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Time for a Great Cartoon (life is unbearably tragic)

11 Jun

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Life doesn’t just seem tragic — it is tragic. This world is so broken only a Savior could redeem it.  That is precisely what biblical Christianity offers — a Savior who promises to forgive, then to begin the process of renewal!

The Bible teaches that this fallen world will be restored, will become the New Heavens and the New Earth.  Only new creatures will be fit to dwell in it.  Life is full of tragedies.  Only those who are in the Savior will realize that tragedy doesn’t have the last word!

 
9 Comments

Posted by on June 11, 2015 in tragedies

 

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9 responses to “Time for a Great Cartoon (life is unbearably tragic)

  1. john

    June 11, 2015 at 11:37 am

    Larry,
    You need a good cup of coffee early in the morning, so that you can see how beautiful our world is. This is true even on a rainy stormy day! Only small minded people are bogged down by negative interpretations of normal world affairs and natural disasters. Nature has a wonderful way of making things right in the long way.
    The cartoon character Calvin shows clearly the ridiculous way how some misguided people look at our world. Those who do, deserve the miserable life they live in this world. No wonder they hope for a better life in another idealized world.

     
    • Dr. Larry Dixon

      June 12, 2015 at 7:40 am

      Great to hear from you, John.
      You are certainly right about my needing a cup of coffee (several, actually) in the morning. As you know “our” world is both beautiful and ugly — I’m sure you care about tsunamis and earthquakes and ebola and child abuse, etc. What explains both the wonder and the woundedness of our world? Nature is cruel and unmerciful toward the weak and the powerless. John, your characterization of some people as “small minded” and “misguided” (I guess because they don’t share your optimistic view of nature) seems to suggest a perspective on your part that revolts against the very idea of there being another world, an unbroken world, a world of peace and righteousness. Me thinketh thou protesteth too much. Blessings. Larry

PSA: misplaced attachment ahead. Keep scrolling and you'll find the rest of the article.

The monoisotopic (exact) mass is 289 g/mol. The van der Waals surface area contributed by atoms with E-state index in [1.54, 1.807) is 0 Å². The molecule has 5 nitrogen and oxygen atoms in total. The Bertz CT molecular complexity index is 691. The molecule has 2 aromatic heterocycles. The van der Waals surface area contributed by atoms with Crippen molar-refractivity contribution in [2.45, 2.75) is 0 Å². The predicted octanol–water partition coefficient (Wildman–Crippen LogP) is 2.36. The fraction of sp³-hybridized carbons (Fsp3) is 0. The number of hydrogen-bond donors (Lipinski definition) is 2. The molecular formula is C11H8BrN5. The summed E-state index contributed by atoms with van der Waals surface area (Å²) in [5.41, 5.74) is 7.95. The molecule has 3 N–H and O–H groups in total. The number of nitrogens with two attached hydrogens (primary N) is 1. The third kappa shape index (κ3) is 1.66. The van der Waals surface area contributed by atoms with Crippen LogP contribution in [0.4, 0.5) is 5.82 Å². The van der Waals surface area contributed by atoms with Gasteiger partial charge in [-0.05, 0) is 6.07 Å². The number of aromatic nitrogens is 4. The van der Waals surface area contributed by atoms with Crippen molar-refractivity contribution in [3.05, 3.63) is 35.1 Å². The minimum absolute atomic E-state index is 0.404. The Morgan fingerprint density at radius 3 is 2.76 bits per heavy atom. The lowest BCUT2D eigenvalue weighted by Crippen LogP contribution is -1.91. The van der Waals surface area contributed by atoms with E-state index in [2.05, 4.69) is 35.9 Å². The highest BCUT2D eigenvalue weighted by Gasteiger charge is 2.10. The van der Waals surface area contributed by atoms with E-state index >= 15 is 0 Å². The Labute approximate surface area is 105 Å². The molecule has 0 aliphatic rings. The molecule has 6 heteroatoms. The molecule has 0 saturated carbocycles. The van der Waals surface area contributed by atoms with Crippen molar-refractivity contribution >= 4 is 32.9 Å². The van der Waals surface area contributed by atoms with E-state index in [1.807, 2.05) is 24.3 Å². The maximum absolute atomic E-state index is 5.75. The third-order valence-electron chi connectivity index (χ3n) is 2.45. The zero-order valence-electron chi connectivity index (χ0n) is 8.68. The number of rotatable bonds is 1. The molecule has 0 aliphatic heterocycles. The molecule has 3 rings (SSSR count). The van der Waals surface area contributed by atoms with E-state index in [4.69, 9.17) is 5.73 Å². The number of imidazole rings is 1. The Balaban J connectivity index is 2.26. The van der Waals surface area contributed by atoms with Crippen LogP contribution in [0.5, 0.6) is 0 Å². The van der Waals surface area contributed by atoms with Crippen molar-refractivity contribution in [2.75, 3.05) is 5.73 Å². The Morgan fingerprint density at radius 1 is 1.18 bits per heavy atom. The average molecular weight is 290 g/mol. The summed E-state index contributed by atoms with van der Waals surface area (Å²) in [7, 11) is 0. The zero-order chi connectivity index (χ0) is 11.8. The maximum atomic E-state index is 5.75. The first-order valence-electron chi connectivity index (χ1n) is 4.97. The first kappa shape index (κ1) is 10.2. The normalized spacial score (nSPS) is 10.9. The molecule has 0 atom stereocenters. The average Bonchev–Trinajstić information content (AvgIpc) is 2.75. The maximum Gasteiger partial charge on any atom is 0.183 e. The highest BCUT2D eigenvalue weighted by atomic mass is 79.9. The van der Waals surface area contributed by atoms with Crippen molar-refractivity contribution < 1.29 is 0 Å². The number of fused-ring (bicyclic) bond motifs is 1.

2. john

    June 13, 2015 at 5:09 am

    Larry,
    I am pleased to see that you do respond to my posts once in a while. To describe our world as beautiful, ugly or both is very much depending on our subjective view. I look at a tree, a flower or the birth of child with wonder in my heart and my mind about the wonderful way nature works. I don’t see nothing ugly in a tsunami or in an earthquake. They are the result of geological forces due to the evolution of our globe over time. Epidemics are hard on us humans, but are natures way to keep the population at sustainable levels. The same might be said for the never ending conflicts between warring factions of the world population. Crime in any form are deplorable, but can be minimized by deterring laws. All these do in no way alter my view that we should be grateful to live in such a wonderful world.
    I think you are wrong in suggesting that I revolt against the idea of another world. I reject the idea of another world with a high degree of probability that is higher than the probability of the existence (present or future) of a such an idealistic world that you envision.

     
    • Dr. Larry Dixon

      June 25, 2015 at 9:34 am

      John,
      So good to hear from you. Your statement, “I don’t see nothing ugly in a tsunami or in an earthquake” puzzles me, however. If you lost a loved one to a tsunami or an earthquake, would you feel the same? You are, at least, consistent with an evolutionary worldview which allows no room to “weep with those who weep” (as biblical Christianity encourages). Frankly, I see no reason in your worldview to care about anyone other than yourself (survival of the fittest?). I’m not sure how you can say “Crime in any form [is] deplorable.” But why? What’s the moral basis of your statement? You’re actually borrowing from the Bible’s view of right and wrong in your outrage. On this point, I think the first couple of chapters of “Mere Christianity” by C.S. Lewis would be quite helpful to you. Blessings. Larry

       
  3. john

    July 1, 2015 at 12:11 pm

    Larry,
    You have an incredible inconsistent worldview. On one side you deplore the world we life in, but you engage in sentiments of weeping and wooing when one loved one is taken away.
    Feb 8,2015 you used John Piper’s words to describe heaven: :No sickness, all your friends you had on earth are with you, you would have all the food you like, all the leisure activities you’re enjoyed, and all the natural beauties you ever saw, all the physical pleasures you ever tested, no human conflict, no natural disasters.